By Kieran Murphy
JUST over two weeks ago sports clubs all over the country opened their doors and gates again. It was a cause for celebration. Such actions helped raise the spirits of communities.
On their return to the field, players could, initially, only train in small groups. Committee members put the procedures in place and by all accounts players and their management teams were happy to follow the government guidelines which were monitored closely. It’s all coming together now. Since Monday of last week, full contact training is allowed while clubs have received the go-ahead to organise challenge matches.
In normal circumstances, the Kilkenny hurling leagues and other cross-border leagues would be in full swing by now. Carlow hurling clubs had used these competitions to prepare their players for their own championships. They don’t have that luxury in 2020. It will be interesting to see how they adapt.
We asked a selection of club managers how they were coping since restrictions were lifted. How fit are their players? Has it been difficult to stay within the guidelines set down by the GAA and the government? Have any players opted to stay away because of the risk of bringing home the coronavirus to vulnerable family members?
Richie Doyle (Naomh Bríd)
“I suppose it has probably been frustrating for players not to be able to play matches. Now there is going to be pressure on players, especially dual players, to try and play both. In fairness, the GAA took it very seriously and observed all the Covid regulations for coaches and players. At the end of the day it is an amateur sport and it was right to do it. Having said that, it is good to be getting back down to the field.
“Before the contact came back it was good for players to be able to meet up with their friends. There is a bit more of a buzz now. I suppose you appreciate something more when you can’t do it.
“It hasn’t happen yet (players pulling out because of fear of contracting Covid-19). The way it is down in Naomh Bríd, players are coming back the whole time. The numbers are getting bigger and stronger the whole time. No-one has said they don’t want to participate in training. Any challenge matches which are coming up, I think lads are glad to be back. There are precautions being taken down at the field. Obviously the club has taken it very seriously, taking temperatures, using hand-sanitisers and using the questionnaire in relation to symptoms. When you see that going on and being taken so seriously, it puts lads at their ease and they are happy to take part in the session.”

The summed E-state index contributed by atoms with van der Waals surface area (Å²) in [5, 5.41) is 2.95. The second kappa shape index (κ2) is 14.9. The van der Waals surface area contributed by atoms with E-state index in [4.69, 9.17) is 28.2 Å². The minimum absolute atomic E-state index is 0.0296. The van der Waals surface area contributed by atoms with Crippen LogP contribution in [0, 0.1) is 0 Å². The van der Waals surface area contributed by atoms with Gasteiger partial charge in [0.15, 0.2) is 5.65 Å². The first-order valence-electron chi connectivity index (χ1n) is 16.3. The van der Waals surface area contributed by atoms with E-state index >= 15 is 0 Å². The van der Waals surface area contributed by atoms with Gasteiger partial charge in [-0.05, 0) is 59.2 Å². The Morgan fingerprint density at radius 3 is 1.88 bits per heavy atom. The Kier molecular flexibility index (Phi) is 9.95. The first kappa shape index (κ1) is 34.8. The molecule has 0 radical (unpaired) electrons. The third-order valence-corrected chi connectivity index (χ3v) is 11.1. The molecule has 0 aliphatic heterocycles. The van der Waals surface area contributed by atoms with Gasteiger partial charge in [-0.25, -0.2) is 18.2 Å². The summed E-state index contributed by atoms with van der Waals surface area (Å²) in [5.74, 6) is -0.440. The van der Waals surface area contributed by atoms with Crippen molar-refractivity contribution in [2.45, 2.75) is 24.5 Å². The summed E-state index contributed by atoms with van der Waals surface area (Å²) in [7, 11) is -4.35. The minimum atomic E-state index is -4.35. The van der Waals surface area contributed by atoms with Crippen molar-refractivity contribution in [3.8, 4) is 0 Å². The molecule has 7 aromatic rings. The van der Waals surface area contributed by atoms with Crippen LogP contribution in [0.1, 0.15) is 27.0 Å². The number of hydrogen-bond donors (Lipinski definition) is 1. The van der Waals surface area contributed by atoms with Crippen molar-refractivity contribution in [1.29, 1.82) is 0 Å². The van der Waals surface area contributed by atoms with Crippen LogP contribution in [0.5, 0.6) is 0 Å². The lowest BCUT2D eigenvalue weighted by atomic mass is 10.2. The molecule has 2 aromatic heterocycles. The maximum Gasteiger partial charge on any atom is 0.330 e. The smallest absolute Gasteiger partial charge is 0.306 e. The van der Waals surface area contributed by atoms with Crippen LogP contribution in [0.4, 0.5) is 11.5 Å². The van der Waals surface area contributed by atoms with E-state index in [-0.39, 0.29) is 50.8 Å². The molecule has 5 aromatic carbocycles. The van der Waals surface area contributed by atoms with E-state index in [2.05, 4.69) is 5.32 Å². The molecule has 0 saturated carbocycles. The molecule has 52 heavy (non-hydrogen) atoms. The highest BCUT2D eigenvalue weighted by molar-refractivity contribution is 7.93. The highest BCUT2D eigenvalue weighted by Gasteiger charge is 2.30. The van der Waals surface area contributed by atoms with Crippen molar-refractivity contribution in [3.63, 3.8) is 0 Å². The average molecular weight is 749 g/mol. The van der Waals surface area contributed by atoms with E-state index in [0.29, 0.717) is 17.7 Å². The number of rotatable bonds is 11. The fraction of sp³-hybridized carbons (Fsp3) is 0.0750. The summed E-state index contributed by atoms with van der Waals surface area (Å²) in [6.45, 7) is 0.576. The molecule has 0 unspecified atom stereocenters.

Niall O’Donnell (St Mullins)
“It has been good since we got back. Luckily enough, even though the weather has changed, we haven’t had any bad nights yet. You can moan about it or you can realise everyone is in the same position and get on with it.
“We have had one player with concerns and he is not part of the panel. I totally respect that. I am sure we are not the only club who are in that position.
“We played a challenge match on Friday night against Thomastown. There was quite a big crowd at it. It was good for the two teams to go out and play hurling. The one thing about the lockdown is that the Thomastown pitch was in immaculate condition. Our pitch in Bahana is like a carpet. There will be no excuse for players now. It was a good enough game. They are an exceptional (intermediate) team. I don’t know how they didn’t win the Kilkenny championship last year. The game, to be fair, was a good opener, but I think a lot of lads were taking social distancing to the letter of the law. There was plenty of social distancing and there was hardly a shoulder! Fellas were just getting used to it again. I found it strange wondering where we could stand and asking people could we use this space or that space.